Tomas was scathing toward the pseudo-left groups, such as Socialist Alternative, that have swung behind Labor’s Yes campaign. “These parties are headed by a privileged stratum of the upper-middle class who seek to disorientate and divert the working class away from true socialist revolutionism into supporting the parliamentary system,” he said. “They have connections with the entrenched trade union bureaucracy and wish to defend capitalism, as their careers depend on it.”
Tomas said the active boycott campaign is related to the fight for socialism. “It is closely connected to the issue of establishing an independent movement of the working class, providing the foundation for further operations in the class struggle. Undivided, the working class has the potential to take power for itself and provide a way out of the worsening conditions with a socialist reconstruction of society.”
The SEP also spoke to Miranda, a psychology student at the University of Melbourne. “The Voice referendum is coming at a time when the Labor government is trying to posture as progressive and construct a united national front,” she said. “It’s being held when they’re making decisions, without any real democratic process, regarding the conflicts with China and the AUKUS deal.
“I think the Voice is a ploy, to give the government a progressive veneer by claiming it is supposedly righting the wrongs. It serves to expand the Constitution, which defends capitalism. The Constitution already harms the Australian working class, as a whole, but especially indigenous Australians, who the government says they’re trying to help.”
Miranda pointed to the circumstances in which Labor was making this phony pitch. “With the cost of living, the government is saying ordinary people have to make sacrifices now, but they’re putting $368 billion towards the AUKUS submarines. That just reflects where their priorities are right now.”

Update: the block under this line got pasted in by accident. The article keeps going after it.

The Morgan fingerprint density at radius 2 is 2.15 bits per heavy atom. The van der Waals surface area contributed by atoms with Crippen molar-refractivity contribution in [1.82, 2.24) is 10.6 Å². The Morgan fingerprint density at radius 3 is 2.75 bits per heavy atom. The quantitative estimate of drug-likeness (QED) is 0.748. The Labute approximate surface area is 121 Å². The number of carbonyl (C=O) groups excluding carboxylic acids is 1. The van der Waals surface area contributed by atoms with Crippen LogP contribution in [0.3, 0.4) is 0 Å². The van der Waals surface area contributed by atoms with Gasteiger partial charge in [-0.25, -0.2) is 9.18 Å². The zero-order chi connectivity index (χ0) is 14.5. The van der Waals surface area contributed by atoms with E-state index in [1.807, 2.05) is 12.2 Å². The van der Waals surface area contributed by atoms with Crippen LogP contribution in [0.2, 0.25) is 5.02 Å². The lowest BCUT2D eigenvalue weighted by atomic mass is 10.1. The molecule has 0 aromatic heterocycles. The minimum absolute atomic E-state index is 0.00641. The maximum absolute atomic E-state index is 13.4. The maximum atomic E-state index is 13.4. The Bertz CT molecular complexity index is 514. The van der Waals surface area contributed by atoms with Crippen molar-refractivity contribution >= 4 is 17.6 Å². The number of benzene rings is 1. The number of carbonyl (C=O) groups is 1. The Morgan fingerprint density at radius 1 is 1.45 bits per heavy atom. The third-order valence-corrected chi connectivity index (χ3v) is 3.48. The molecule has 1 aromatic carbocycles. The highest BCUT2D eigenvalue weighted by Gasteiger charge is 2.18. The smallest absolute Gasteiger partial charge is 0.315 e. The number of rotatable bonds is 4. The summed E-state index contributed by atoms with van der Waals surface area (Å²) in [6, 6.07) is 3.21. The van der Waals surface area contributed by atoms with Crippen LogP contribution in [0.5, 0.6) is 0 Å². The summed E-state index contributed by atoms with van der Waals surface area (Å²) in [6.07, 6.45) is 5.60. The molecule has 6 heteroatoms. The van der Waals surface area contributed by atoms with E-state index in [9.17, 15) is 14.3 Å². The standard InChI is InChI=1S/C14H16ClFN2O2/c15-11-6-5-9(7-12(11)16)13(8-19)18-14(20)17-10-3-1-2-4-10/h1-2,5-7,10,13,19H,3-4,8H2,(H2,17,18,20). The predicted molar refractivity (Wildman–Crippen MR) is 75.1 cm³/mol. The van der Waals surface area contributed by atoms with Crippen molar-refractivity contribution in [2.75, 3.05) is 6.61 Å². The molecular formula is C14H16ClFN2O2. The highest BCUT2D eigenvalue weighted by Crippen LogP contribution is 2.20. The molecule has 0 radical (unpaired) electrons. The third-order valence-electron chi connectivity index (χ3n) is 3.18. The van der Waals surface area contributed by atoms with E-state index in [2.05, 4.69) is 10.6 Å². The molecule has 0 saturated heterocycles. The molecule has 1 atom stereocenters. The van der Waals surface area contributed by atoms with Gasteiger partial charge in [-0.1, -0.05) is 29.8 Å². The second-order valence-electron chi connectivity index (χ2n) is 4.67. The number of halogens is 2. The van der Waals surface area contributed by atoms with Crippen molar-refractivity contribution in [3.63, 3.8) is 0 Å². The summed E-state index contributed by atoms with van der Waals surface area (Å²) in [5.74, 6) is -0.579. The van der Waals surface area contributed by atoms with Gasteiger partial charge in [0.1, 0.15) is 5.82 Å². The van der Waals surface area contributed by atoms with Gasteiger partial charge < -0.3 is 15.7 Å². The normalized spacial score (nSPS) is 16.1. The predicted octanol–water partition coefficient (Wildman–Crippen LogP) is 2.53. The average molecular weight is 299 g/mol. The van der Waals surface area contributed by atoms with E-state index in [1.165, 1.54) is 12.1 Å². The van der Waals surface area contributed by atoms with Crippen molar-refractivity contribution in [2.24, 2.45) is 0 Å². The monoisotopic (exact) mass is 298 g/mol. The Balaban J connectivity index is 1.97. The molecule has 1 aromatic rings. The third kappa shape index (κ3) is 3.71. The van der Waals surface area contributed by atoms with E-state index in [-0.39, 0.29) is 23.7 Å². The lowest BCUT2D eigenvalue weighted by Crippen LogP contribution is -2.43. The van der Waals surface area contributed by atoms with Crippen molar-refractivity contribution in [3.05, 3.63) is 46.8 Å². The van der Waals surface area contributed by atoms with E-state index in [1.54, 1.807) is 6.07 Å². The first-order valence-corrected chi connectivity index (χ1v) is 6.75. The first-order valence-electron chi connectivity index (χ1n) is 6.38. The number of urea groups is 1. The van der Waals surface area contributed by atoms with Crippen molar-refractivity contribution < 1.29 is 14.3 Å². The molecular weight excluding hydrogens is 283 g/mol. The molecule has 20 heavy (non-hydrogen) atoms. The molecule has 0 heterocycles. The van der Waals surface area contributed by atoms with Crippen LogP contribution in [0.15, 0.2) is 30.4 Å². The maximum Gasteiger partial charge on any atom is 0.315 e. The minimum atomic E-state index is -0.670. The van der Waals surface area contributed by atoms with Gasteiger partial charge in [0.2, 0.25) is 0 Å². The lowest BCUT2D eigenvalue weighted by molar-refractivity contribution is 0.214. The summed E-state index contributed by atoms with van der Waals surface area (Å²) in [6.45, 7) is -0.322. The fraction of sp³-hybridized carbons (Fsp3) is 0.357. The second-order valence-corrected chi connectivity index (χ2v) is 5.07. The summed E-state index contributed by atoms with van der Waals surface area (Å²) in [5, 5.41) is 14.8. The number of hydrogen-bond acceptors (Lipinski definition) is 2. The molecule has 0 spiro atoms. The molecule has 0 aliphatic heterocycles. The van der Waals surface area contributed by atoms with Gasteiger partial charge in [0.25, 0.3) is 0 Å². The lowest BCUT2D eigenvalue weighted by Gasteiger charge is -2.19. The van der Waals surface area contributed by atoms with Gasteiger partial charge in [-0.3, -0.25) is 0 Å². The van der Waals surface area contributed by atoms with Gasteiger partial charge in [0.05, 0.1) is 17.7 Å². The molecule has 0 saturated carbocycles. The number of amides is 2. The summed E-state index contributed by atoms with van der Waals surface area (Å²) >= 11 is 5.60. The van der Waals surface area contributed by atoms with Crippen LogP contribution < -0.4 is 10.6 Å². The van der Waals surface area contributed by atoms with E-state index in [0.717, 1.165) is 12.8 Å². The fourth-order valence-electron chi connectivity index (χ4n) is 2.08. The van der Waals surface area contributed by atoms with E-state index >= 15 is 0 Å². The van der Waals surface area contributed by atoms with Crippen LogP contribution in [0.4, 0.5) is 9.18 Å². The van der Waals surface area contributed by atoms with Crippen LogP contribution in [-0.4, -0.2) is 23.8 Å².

On the SEP’s call for an active boycott, Miranda said: “I think it’s a good move, because there is a push from the Yes campaign, and especially Socialist Alternative, to promote that a ‘no’ vote is inherently racist. I think it’s important to recognise that not all differences with the referendum are due to racism. To label people who are skeptical of the Voice as racist is wrong and inaccurate.”
At the University of Newcastle, the SEP spoke to Shantay, a first year Education student. “It’s an illusion” she said, “the idea that ticking a ‘yes’ box will help indigenous people. It is also not democratic, because you get fined if you choose not to vote between a binary choice.”
Shantay said that all the previous so-called progressive reforms, such as the “closing the gap” campaign, had only “made thing worse.” “It is because of the capitalist system that indigenous people are in the disadvantaged situation that they are in,” she said.
Shantay added, “the social crisis is not exclusively an indigenous question but working-class people in general. Most people in these remote areas don’t have access to high quality healthcare, even things like decent food. No attention is being given to the growing homelessness crisis.”
Shantay supports the SEP campaign for an active boycott saying, “they are using the referendum to separate people. You are being told that if you vote anything other than yes then you are blatantly racist. This is not right.
“The only option we have is for non-indigenous and indigenous workers to unify. What we have in common is that we are working class. In order to make a change, we have to do something, we have to fight to make conditions better for ourselves.”
Note: Under conditions of compulsory voting, which makes it a crime to urge a boycott of the vote itself, the SEP calls on workers and youth to register their opposition by casting informal ballots and join our active boycott campaign in the lead-up to October 14, that goes well beyond the individual act of voting.
Authorised by Cheryl Crisp for the Socialist Equality Party, Suite 906, 185 Elizabeth Street, Sydney, NSW, 2000.